Tag Archives: Discord

Apprise Nagios Integration

Integrate Apprise into Nagios for More Notification Support

Introduction

Apprise is an open source tool that allows you to send a notification through a wide range of messaging services out there (such as Discord, Slack, Telegram, Microsoft Teams, etc). Well when you combine this with Nagios, you open it up to a much larger scope then simply emailing on an alert.

With Apprise you can configure Nagios to text your mobile phone using Amazon’s Web Service, or notify your devops team on Slack and/or Microsoft Teams. You can even trigger an IFTTT event. But it doesn’t just stop there, Apprise already supports over 35+ notification services today (and is always expanding) which means Nagios could leverage all of this too. This blog will explain how you can set up your instance of Nagios to notify more end points then just email.

The Installation

I’m going to presume you have a copy of Nagios already installed. If you don’t you can check out my blog here on how to set up your own copy with CentOS 7. Those who are not using CentOS are certainly not out of luck though, there are lots of blogs out there to get you started.

This blog will assume you have root privileges or have sudoers privileges.

Apprise can be easily added to your system through pip:

# Install Apprise onto the system currently also hosting Nagios
sudo pip install apprise

Configure Nagios

The Nagios configuration files can vary in their location depending on what Linux distribution you’re using. I’m going to just refer to some standard paths used by the stuff I host here (for CentOS/RedHat).

Step 1: Nagios Import Directory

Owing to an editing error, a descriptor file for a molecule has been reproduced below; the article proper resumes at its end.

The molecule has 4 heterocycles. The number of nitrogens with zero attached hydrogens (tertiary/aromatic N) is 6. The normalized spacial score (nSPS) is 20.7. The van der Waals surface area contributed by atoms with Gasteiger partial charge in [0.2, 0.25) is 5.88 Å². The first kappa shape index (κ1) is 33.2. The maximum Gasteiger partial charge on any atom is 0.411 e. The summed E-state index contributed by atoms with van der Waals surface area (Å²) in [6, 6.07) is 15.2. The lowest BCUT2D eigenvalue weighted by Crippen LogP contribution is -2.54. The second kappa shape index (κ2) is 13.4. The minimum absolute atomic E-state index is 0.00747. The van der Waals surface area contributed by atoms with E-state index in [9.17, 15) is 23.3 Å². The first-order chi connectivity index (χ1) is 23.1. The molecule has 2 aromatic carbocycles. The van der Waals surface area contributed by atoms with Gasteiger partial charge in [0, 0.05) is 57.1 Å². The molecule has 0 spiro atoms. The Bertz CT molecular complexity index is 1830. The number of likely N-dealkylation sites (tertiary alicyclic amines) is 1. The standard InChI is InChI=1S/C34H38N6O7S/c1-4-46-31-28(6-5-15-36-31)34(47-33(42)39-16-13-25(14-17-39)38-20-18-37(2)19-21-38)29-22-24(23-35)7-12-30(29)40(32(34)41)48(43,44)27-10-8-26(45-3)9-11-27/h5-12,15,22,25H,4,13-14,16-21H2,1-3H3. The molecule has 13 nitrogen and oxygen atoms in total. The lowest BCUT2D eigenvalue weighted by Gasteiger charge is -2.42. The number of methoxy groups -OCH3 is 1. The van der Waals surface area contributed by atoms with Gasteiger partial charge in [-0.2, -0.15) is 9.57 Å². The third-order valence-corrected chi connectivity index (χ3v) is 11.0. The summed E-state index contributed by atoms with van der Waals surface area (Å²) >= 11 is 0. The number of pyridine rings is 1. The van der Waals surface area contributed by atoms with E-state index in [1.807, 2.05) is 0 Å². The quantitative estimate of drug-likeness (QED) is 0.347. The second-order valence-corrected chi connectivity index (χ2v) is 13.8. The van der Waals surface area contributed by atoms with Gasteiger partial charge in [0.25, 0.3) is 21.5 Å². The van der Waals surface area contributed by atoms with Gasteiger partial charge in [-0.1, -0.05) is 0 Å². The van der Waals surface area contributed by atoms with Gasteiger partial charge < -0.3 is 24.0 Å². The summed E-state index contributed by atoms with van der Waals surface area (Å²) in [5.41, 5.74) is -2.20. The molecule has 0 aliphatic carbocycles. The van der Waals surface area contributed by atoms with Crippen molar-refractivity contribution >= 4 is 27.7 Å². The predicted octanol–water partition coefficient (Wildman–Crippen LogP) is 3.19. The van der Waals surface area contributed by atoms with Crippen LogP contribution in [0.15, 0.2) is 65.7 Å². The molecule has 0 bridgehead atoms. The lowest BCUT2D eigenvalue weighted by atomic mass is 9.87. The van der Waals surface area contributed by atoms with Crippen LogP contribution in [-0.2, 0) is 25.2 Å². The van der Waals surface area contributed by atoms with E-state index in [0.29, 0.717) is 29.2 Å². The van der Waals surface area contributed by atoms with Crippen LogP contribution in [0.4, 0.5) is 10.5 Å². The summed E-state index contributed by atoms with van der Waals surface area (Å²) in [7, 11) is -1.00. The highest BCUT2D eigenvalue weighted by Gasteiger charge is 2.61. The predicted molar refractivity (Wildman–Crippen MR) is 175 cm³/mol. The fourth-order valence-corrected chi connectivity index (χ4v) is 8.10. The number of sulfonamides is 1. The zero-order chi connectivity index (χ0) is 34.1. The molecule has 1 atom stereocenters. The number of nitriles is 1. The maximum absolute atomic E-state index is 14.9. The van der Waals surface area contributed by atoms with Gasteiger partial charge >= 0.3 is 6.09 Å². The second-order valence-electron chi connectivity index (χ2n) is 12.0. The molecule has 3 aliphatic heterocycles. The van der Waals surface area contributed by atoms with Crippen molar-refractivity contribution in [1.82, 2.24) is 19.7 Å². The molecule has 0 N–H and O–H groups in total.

If you’re using the Nuxref RPMs, then you can skip this step and move to the next as you’ll already be configured for this. Those using another distribution will want to update their nagios.cfg to point to a directory we can use to drop in and remove configuration from. The file is presumably going to be located as: /etc/nagios/nagios.cfg):

# Place this anywhere in /etc/nagios/nagios.cfg
# preferably put it near the bottom of the file.

# Definitions for global configuration directory
cfg_dir=/etc/nagios/conf.d

Now make sure this directory exists because this is where we’ll place our new apprise configuration:

# Ensure our global include directory exists that we
# just defined in our nagios.cfg file:
mkdir -p /etc/nagios/conf.d

# Place a dummy file in here so that Nagios doesn't
# throw any errors (as it isn't a fan of include directories
# without configuration files in it).
touch /etc/nagios/conf.d/dummy.cfg

Step 2: Apprise/Nagios Integration

Now we need to let Nagios know about Apprise. We’ll do this by creating the following files called /etc/nagios/conf.d/apprise.cfg

#
# Apprise to Nagios Configuration File
# Place this file as /etc/nagios/conf.d/apprise.cfg
#
# 'notify-host-by-apprise' command definition
define command{
   command_name   notify-host-by-apprise
   command_line   /usr/bin/printf "%b" "- *Notification Type*: $NOTIFICATIONTYPE$\n- *Host*: $HOSTNAME$\n- *State*: \n- *Address*: $HOSTADDRESS$\n- *Info*: $HOSTOUTPUT$\n\n- *Date/Time*: $LONGDATETIME$\n" | /usr/bin/apprise -c /etc/nagios/apprise.yml -n "$HOSTSTATE$" -g "$NOTIFICATIONTYPE$" -t "** $NOTIFICATIONTYPE$ Host Alert: $HOSTNAME$ is $HOSTSTATE$ **"
}
 
# 'notify-service-by-apprise' command definition
define command{
   command_name   notify-service-by-apprise